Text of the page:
Brett Gullborg

Christmas was never just about Christmas in my family. Growing up in Palmyra, NY, I sang carols with my family and went to midnight mass. When I married a Jewish man, Chanukah was added to the festivities. Living in Brooklyn, we added Kwanza to the rotation along with the Winter Festival celebration at the Brooklyn Society for Ethical Culture where we raised our children.

As an Ethical Humanist and member of the American Ethical Union, all cultural faiths and traditions interest me. New York City offers many opportunities for learning about them. While the majority of New Yorkers identify as Christian, there are also many practicing Jews, Hindus and Muslims. Unity is the connecting tissue for all of these faiths’ holiday celebrations. And it’s something our country is in need of now.

A recent Gallup poll found that 77 percent of Americans perceive the nation as divided. Tensions have flared into violence, with the FBI reporting a surge in hate crimes since 2017, most recently seen in the horrific shooting at the Tree of Life synagogue in Pittsburgh and anti-Semitic desecration at a Brooklyn synagogue.

If we are to stay true to the message of unity that is at the core of Christmas, we have to change the way we celebrate. We have to be more inclusive.

To be clear, I’m not calling on congregations and families to get rid of their long-held traditions. Nor would I say that one night will solve all of our problems. But we can start the process by making an effort to actively engage with other faiths and traditions.

There must be genuine interest in coming together. Just throwing a group of people together and hoping for the best rarely works. Thankfully, in urban communities like ours, holiday celebrations hosted by faith denominations are open to the public. I suggest entering with some humility and an interest in learning.

The result should look like the recent Diwali celebration in Brooklyn, where the local Hindi community welcomed local government officials like Park Slope Councilman Brad Lander, who offered a Jewish reflection, to experience their traditions. And at my congregation at the New York Society for Ethical Culture, we host an annual Winter Festival celebration open to all faiths, and ages. Our children take the lead at this time of year with music and storytelling and play. Together we hold hands and hold up the values of our shared humanity.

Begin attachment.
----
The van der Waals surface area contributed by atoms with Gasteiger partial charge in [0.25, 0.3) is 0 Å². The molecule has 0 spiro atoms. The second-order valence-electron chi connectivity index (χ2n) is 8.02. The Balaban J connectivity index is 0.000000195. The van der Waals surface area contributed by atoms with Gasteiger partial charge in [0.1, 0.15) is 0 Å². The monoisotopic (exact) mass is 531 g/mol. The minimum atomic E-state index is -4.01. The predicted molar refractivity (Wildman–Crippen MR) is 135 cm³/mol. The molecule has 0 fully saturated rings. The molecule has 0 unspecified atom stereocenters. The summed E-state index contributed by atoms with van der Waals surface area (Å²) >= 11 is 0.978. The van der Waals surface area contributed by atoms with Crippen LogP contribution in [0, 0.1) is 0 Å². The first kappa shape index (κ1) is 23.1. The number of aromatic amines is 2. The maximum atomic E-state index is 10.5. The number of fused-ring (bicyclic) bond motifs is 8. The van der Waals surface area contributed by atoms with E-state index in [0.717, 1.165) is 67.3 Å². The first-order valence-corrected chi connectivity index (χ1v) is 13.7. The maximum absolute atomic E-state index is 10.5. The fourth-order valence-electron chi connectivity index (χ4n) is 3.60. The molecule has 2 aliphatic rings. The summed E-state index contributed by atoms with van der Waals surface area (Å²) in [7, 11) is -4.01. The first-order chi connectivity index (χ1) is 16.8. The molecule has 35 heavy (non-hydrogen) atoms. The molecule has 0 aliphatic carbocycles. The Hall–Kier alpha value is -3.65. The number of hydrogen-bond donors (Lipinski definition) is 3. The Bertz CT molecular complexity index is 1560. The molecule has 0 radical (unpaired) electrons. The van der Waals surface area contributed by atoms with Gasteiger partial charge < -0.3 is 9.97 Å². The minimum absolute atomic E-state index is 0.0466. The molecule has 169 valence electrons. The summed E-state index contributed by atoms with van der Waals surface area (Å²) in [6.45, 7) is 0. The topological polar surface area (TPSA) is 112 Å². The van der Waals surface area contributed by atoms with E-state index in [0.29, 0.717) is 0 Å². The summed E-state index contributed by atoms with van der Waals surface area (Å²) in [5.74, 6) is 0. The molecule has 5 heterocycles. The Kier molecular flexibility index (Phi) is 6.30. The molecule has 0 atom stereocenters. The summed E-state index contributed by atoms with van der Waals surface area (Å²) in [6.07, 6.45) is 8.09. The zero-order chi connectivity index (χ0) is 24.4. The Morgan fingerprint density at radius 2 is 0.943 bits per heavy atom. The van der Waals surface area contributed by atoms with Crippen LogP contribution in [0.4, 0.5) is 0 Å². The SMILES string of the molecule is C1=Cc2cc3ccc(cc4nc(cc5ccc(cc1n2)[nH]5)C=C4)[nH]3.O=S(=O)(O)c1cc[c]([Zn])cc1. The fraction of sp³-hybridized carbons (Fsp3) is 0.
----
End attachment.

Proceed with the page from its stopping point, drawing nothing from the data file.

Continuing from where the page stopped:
Outreach should also extend to more secular New Yorkers. Of the five boroughs, residents of Manhattan are the least religious, but that doesn’t mean they can’t celebrate aspects of Christmas or other traditions. I know Humanists who sing Handel’s “Messiah” at a Lutheran church every year and decorate their homes with boughs of holly. It neither violates nor validates any sacred tradition to experiment.

Many people choose to stay within their comfort zones and tribes, never venturing out to explore other communities and to develop new relationships. But even within those circles, rifts can occur that need healing. Old hurts tend to arise during this season of joy. This could show itself through pushback in your congregation over the idea of reaching out to different faiths.

Your instinct in such a situation might be tell them they are wrong. But to call them out in that manner would hardly be in the spirit of the season. Instead, listen to their concerns. Ask them why they feel this way and then calmly explain your position. You may not convince them to relent but you will have shown that you are willing to listen and avoid a confrontation that would only further our divides. And even if your whole congregation isn’t willing to host an interfaith event, you can still go out on your own to expand your horizons and offer an olive branch.

We’re incredibly lucky to live in a city with such a diverse array of faiths and beliefs. We are doing that diversity a disservice if we don’t do everything in our power to build relationships with these communities. As Americans across the country to continue to find divisions on almost every issue, let’s take this opportunity to find some unity for a change.

Dr. Anne Klaeysen is a Leader at the New York Society for Ethical Culture, one of 23 member societies of the American Ethical Union, a national humanist organization that emphasizes ethics and the importance of human connections.

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